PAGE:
Why Do Ted Cruz and His Father Keep Changing The Story of Rafael's Exodus From Cuba?
From the Dallas Morning News:
Cruz has remained silent as journalists and political activists repeatedly — and incorrectly — placed his father among the many Cubans who fled after Castro took power.
Cruz’s father, Rafael, was a guerrilla who fought to topple Batista, though he departed for Texas before the Cuban revolution succeeded.
Cruz, a Republican and former state solicitor general, said this week he felt no obligation to correct others’ mistaken impressions.
“I have many, many times described the full context of his fighting with Castro — in the broader sense … not side by side but on the same side as Castro,” Cruz said in an interview Monday.
A review by The Dallas Morning News of dozens of speeches and interviews Cruz has given since 2005 found no instances of his incorrectly describing when his father fled from Cuba, as U.S. Sen. Marco Rubio, R-Fla., recently acknowledged doing.
Last week, The Washington Post reported that Rubio said on three occasions since 2006 and on his official Senate website that his parents came to the U.S. after Castro’s forces overthrew Batista in January 1959. They actually arrived more than 21/2 years earlier. Rubio has said his parents wanted to go back to Cuba but couldn’t because of Castro’s Marxist oppression.
Rubio was born in the U.S. Cruz was born in Canada, where his parents were working at the time, but he was born a U.S. citizen because his mother is one. She and Rafael Cruz met in Houston and ran an oilfield service business.
Cruz, a Republican conservative firebrand, has shaped and reshaped the story of his father, who is now 72 and lives in Carrollton, since 2009, when the younger Cruz ran briefly for state attorney general.
Last January, Ted Cruz threw his hat into the ring for the seat of retiring Sen. Kay Bailey Hutchison, and he now faces a crowded March primary field. Until August, Cruz routinely said in public appearances that in 1956, under the Batista regime, his paternal grandfather bribed guards to free his father from prison.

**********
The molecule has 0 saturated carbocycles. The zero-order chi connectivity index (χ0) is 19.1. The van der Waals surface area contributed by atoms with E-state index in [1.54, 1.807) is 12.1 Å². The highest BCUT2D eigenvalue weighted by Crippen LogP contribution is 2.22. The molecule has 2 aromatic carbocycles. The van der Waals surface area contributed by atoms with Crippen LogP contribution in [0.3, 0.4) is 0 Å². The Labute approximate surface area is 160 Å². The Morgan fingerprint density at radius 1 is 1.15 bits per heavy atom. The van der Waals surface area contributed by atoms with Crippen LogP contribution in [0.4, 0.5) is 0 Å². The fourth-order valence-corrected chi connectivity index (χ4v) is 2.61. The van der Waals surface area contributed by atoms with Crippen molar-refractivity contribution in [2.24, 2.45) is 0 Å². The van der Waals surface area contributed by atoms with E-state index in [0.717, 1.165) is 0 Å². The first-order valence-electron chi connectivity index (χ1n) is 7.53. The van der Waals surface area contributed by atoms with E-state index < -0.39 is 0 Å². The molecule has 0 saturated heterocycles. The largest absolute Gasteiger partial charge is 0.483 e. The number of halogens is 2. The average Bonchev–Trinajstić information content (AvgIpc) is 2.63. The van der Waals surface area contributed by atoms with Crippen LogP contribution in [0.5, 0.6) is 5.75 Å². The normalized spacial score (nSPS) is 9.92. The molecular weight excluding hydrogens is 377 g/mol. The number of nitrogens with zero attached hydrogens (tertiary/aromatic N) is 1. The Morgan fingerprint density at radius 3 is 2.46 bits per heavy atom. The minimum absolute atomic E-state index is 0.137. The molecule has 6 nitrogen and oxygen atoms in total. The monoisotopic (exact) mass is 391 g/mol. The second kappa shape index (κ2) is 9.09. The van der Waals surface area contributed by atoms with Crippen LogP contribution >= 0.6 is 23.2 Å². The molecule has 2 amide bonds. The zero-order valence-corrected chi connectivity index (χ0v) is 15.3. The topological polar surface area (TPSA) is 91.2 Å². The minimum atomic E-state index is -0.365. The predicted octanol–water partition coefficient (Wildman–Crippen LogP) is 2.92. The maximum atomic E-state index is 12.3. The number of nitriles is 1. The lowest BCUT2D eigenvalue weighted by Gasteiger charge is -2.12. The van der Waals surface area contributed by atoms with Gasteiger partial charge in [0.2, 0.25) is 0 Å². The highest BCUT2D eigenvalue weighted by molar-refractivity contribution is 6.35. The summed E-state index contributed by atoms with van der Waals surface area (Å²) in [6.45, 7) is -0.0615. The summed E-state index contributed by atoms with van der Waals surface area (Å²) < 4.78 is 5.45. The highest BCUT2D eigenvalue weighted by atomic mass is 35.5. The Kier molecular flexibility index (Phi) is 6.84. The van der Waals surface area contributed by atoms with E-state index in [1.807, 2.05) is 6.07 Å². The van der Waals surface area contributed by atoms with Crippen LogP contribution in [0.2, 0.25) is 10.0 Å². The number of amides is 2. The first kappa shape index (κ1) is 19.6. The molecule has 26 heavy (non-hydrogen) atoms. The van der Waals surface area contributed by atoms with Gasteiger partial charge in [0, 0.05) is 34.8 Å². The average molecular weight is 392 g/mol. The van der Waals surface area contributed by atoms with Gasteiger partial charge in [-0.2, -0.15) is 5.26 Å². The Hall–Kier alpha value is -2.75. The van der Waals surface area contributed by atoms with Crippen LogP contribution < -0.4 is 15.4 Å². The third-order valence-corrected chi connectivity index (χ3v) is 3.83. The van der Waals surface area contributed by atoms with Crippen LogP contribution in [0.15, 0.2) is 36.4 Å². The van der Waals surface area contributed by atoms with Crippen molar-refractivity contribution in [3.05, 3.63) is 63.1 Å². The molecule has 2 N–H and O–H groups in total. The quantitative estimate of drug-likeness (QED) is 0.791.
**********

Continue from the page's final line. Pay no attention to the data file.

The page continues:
Rafael Cruz, though, recently told his son that wasn’t accurate.
“My dad said, ‘No, that that piece is not the case, I don’t believe that is right,’ and so I’ve stopped saying that,” Ted Cruz said. He said his father, then 17, was tortured and “beaten almost to death.”
In at least seven speeches and radio interviews last month and this month, Cruz talked about his father’s flight from Cuba but mentioned neither the date nor Batista, The News found.
In an appearance earlier this month at the Values Voter Summit in Washington, Cruz quoted his father as saying in a speech at a 2009 Dallas Tea Party rally: “When I was a young man, I saw a young charismatic leader come to power, and he promised hope and change.”
Ted Cruz acknowledged Monday that his father was talking about Castro’s early years in power. “He didn’t say he was there firsthand, suffering it. He just described it,” the younger Cruz said.
In a 2006 report, the Austin American-Statesman quoted Cruz as saying his father “was a guerrilla, throwing Molotov cocktails and blowing up buildings.”
By the early 1960s, Rafael Cruz was alarmed that his younger sister was imprisoned and tortured by Castro’s regime, and Rafael had become a firm Castro opponent, Ted Cruz explained.
“Anytime one is recounting oral history of your family, there are necessarily some vagaries that come with memories 50, 60 years ago,” Cruz said. “There is nothing to hide.”This article is from October 25, 2011. I find it odd that, way back then, the Cruz family was constantly shaping and re-shaping their history.
What can we believe about them? I mean, if they say it, do we believe it?